U.S. Chamber calls on NAFTA Countries to modernize and elevate IP frameworks

By Gene Quinn
April 27, 2018

Each year the U.S. Chamber of Commerce measures 50 countries using 40 different IP indicators. The output of this comprehensive study is the annual U.S. Chamber International IP Index, published by the Global Innovation Policy Center (GIPC). At the time the Chamber’s 2018 Index was released in February 2018, the report indicated that IP rights could be updated and modernized with efforts to renegotiate the North American Free Trade Agreement (NAFTA).

“[I]t remains unclear whether the current renegotiation between the U.S., Canada,and Mexico will lead to an agreement that incorporates such changes,” the Chamber report reads. “During the initial stages of negotiations, Canadian resistance to an ambitious IP chapter appeared to be an obstacle to setting a strong regional and international benchmark.”

Seizing the opportunity presented by World IP Day, the U.S. Chamber and counterpart organizations in Mexico and Canada wrote to key government officials in each of the three NAFTA countries to support a strong intellectual property standard if and when any modernized NAFTA agreement is ultimately completed.

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“As the United States, Canada, and Mexico continue the rapid pace of negotiations, it is imperative that the updated NAFTA include 21st century protections for creative and innovative industries across North America,” reads a letter sent by a coalition of industry organizations to the three NAFTA trade ministers yesterday.

The  U.S. Chamber of Commerce, the Canadian Intellectual Property Counsel and the Asociacion Mexicana de Industrias de Investigacion Farmaceutica, A.C. wrote on World IP Day to Canada’s Minister of Foreign Affairs, The Honorable Chyrstia Freeland, U.S. Trade Representative, Ambassador Robert Lighthizer, and The Honorable Ildefonso Guajardo Villareal, Mexico’s Secretary of Economy. The letter was for the purpose of expressing “support for a robust and high-standard intellectual property (IP) chapter in any modernized NAFTA agreement.”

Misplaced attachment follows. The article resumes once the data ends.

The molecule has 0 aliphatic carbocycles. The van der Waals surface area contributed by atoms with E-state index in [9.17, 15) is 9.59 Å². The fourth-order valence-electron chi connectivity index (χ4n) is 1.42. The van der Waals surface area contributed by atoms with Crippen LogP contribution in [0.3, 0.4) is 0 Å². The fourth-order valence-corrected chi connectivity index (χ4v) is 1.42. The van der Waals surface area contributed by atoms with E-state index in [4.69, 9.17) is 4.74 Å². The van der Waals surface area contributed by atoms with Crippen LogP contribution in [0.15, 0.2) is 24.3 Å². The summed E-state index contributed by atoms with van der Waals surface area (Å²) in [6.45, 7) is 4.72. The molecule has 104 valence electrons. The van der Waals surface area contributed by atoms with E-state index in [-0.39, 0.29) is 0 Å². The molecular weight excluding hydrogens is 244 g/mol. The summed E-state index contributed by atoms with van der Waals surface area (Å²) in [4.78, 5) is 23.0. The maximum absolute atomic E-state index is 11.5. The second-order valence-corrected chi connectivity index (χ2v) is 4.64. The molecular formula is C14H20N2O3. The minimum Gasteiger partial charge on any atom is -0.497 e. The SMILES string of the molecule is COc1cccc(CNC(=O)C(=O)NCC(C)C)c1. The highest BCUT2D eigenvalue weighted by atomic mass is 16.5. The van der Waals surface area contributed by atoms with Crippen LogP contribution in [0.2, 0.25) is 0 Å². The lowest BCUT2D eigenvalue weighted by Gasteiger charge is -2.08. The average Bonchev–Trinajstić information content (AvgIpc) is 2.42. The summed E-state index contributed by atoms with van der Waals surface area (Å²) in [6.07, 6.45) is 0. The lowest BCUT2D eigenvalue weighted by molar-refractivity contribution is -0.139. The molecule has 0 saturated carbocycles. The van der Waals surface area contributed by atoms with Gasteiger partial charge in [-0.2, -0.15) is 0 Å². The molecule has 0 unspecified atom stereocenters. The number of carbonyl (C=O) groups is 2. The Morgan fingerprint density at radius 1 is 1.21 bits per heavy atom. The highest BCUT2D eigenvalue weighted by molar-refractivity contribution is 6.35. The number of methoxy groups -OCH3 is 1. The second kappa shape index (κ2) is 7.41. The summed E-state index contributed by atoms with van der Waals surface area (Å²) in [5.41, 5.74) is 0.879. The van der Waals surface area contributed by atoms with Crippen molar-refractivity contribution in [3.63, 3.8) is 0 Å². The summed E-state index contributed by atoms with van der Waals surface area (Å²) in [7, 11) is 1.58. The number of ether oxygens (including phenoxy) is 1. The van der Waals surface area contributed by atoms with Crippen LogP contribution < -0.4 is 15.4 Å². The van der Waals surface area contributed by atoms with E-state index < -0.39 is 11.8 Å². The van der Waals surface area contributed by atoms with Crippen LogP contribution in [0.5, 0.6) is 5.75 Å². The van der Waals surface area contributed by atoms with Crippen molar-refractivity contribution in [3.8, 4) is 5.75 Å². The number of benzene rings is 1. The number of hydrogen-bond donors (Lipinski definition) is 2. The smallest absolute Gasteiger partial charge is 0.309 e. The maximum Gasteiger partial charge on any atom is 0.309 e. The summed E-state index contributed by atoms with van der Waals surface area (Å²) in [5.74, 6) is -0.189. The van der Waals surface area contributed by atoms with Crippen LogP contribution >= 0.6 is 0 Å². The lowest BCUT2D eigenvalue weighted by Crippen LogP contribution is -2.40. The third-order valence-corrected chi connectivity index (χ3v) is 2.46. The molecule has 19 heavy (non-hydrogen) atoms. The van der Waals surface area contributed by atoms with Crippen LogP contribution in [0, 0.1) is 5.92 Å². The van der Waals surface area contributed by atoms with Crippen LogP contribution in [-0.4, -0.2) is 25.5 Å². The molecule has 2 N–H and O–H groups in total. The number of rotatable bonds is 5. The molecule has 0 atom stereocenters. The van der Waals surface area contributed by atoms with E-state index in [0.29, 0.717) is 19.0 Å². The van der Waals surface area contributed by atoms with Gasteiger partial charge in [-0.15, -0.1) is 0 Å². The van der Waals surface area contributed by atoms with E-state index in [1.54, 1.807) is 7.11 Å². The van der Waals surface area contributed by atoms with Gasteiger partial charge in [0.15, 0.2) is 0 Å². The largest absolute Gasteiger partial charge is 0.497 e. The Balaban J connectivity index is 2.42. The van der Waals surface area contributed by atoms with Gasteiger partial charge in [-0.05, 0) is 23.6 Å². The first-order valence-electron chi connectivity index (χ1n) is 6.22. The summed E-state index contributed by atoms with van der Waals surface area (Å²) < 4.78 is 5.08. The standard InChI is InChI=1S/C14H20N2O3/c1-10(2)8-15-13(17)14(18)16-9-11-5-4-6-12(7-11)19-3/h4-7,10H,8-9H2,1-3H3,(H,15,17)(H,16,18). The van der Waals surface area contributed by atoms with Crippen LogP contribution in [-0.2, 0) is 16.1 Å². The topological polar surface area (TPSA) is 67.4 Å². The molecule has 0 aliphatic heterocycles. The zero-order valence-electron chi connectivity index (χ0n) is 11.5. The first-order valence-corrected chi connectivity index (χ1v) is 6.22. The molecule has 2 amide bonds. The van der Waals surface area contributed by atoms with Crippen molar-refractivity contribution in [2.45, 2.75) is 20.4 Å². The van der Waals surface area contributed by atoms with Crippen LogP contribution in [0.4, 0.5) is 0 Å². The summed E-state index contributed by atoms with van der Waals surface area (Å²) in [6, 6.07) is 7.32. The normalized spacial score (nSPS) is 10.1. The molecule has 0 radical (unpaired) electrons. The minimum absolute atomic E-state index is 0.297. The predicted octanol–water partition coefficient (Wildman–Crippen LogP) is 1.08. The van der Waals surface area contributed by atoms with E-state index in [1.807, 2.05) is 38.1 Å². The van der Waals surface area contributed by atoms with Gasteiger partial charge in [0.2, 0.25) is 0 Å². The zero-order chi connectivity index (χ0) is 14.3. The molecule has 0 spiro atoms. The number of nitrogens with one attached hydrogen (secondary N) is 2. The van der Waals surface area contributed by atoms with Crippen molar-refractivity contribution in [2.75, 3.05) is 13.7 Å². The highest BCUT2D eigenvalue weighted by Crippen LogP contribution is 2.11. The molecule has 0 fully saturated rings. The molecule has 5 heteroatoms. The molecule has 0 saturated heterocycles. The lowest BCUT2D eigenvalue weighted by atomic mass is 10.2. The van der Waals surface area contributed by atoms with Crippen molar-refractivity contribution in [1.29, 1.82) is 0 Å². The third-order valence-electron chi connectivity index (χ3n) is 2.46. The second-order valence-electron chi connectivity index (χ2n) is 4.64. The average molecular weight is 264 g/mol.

The letter explains that the results from the Chamber’s IP Index has shown that as a whole North America is at a considerable disadvantage compared with both Asia and Europe. “NAFTA modernization is an opportunity to elevate the IP frameworks to a level commensurate with the world’s leading economies – if it fails to put Canada and Mexico among the top 10 countries ranked on the Index it will be a missed opportunity,” the letter reads. Currently Canada ranks 18th out of 50 countries for overall IP protections, while Mexico currently ranks 24th out of 50 countries. The U.S. ranks first overall, but 12th in terms of patent system strength.

In addition to generally calling for an agreement in principle on a comprehensive, high-standard for intellectual property protections, the letter specifically calls for the three nations to back IP protections with “robust enforcement mechanisms.”

 

The Author

Gene Quinn

Gene Quinn is a Patent Attorney and Editor and President & CEO ofIPWatchdog, Inc.. Gene founded IPWatchdog.com in 1999. Gene is also a principal lecturer in the PLI Patent Bar Review Course and Of Counsel to the law firm of Berenato & White, LLC. Gene’s specialty is in the area of strategic patent consulting, patent application drafting and patent prosecution. He consults with attorneys facing peculiar procedural issues at the Patent Office, advises investors and executives on patent law changes and pending litigation matters, and works with start-up businesses throughout the United States and around the world, primarily dealing with software and computer related innovations. is admitted to practice law in New Hampshire, is a Registered Patent Attorney and is also admitted to practice before the United States Court of Appeals for the Federal Circuit. CLICK HERE to send Gene a message.

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There are currently 1 Comment comments.

  1. Ternary April 27, 2018 11:35 pm

    One of the intents of the AIA was to harmonize our patent system with the rest of the world and to strengthen it. That did not work out too well.

    Before we start talking about “support for a robust and high-standard intellectual property (IP) chapter in any modernized NAFTA agreement” we should clean up the mess that we currently are in. No more modernization, coordination and harmonization with the rest of the world. Most of us are sick and tired of those efforts.

    World IP Day was celebrated here in the aftermath of the Oil States decision. I believe that by now everyone is pretty much fed up how our system has been modernized.